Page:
DENVER – Education leaders met in Denver last week Tuesday to highlight a growing crisis around teacher shortages, especially in rural Colorado.
In 2014, only 1,000 teachers graduated from Colorado colleges with credentials in elementary education, according to the TeachStrong campaign, which is working nationally to recruit teachers. By next school year, Colorado will need 4,500 new teachers.
Nearly 5,500 teachers in Colorado will retire this year, and only about 2,000 students will graduate with teaching degrees from universities in the state. Colorado has seen five consecutive years of decline in teacher enrollment.
“We do see there’s a gap in those numbers,” said Katy Anthes, interim Colorado commissioner of education.
This year, lawmakers made some progress addressing the problem. They sent the governor a bill that would provide $500,000 for incentives to drive teachers to rural Colorado.
The legislation would:
Create education training programs through coordinators at colleges in rural parts of the state.Provide stipends to offset tuition costs for student teachers who agree to teach in rural schools.Establish programs in rural areas to identify high school students interested in teaching.Provide money to teachers in rural districts who pursue national certifications.“As we met with our rural folks, we heard over and over, if they come, they’ll learn to love us, and they’ll want to be a resident in our communities,” said Sen. Nancy Todd, D-Aurora, who co-sponsored the legislation.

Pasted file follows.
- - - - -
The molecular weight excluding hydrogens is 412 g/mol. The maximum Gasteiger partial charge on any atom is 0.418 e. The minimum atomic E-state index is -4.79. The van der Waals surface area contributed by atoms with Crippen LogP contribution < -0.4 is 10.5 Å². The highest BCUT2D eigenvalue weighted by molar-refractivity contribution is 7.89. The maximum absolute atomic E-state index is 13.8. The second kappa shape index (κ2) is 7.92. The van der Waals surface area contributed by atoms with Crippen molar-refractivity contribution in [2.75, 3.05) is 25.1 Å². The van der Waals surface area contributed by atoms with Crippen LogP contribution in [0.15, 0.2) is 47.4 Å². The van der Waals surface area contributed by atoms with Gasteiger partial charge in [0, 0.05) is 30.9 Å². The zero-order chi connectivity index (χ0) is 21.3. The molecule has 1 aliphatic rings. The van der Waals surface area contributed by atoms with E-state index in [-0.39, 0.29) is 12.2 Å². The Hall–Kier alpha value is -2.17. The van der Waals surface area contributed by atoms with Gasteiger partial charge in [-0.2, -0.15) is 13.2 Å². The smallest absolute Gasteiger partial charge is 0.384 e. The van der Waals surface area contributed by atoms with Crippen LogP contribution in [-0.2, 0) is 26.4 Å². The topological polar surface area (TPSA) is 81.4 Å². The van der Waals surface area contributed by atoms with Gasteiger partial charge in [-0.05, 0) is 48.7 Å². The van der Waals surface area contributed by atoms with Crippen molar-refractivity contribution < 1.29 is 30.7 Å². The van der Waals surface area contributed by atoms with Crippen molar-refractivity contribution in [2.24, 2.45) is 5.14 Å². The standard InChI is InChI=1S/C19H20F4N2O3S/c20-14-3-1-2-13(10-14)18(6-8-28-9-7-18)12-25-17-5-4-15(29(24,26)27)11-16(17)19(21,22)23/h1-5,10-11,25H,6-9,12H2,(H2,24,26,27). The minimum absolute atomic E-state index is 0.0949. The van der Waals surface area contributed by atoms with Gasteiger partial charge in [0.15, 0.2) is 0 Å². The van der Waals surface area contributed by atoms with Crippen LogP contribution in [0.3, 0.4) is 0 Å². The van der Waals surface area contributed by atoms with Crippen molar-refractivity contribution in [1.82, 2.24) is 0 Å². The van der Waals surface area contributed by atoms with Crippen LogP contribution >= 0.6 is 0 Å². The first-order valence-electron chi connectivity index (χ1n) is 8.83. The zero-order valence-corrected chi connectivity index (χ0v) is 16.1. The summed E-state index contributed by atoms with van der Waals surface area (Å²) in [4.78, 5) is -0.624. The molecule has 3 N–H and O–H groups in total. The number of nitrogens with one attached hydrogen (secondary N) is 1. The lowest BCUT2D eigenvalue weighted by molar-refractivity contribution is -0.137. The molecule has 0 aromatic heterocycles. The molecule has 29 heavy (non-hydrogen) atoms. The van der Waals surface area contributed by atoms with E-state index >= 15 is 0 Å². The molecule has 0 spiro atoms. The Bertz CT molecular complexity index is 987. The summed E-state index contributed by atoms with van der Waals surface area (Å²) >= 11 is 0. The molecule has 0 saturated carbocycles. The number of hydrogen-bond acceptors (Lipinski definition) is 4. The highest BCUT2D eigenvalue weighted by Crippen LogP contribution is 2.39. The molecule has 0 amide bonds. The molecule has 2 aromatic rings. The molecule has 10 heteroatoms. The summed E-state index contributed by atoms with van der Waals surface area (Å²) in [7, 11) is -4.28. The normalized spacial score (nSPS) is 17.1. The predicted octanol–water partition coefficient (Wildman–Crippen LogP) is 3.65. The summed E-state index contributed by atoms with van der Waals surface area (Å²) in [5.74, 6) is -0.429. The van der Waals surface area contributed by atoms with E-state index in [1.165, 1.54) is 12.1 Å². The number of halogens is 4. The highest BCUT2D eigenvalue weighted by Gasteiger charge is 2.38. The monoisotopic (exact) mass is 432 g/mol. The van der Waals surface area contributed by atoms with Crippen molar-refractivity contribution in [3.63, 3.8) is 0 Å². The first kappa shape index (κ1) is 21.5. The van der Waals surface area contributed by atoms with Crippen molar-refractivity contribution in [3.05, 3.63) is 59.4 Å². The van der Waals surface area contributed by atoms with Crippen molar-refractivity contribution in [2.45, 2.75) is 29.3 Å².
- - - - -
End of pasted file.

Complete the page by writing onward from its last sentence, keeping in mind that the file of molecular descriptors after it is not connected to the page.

But officials and education leaders agreed Tuesday that much more needs to be done.
Part of the TeachStrong campaign is elevating the prestige of teaching, noting that millennials are less attracted to the profession than other generations.
A Public Policy Polling survey released Tuesday revealed that 58 percent of Coloradans believe the shortage of student teachers is a major problem, yet fewer people are driven to the profession.
“We have to collaborate to continue to shine a light on this issue, encourage more young people to enter this noble profession and continue to elevate the profession,” Anthes said.
TeachStrong underscores a collaborative approach on several principles, from recruiting more teachers to creating career pathways that give teachers opportunities to lead and grow.
“Recruitment is a special challenge right now. ...” said Lisette Partelow, with TeachStrong. “Colorado ... can really be a model for other states.”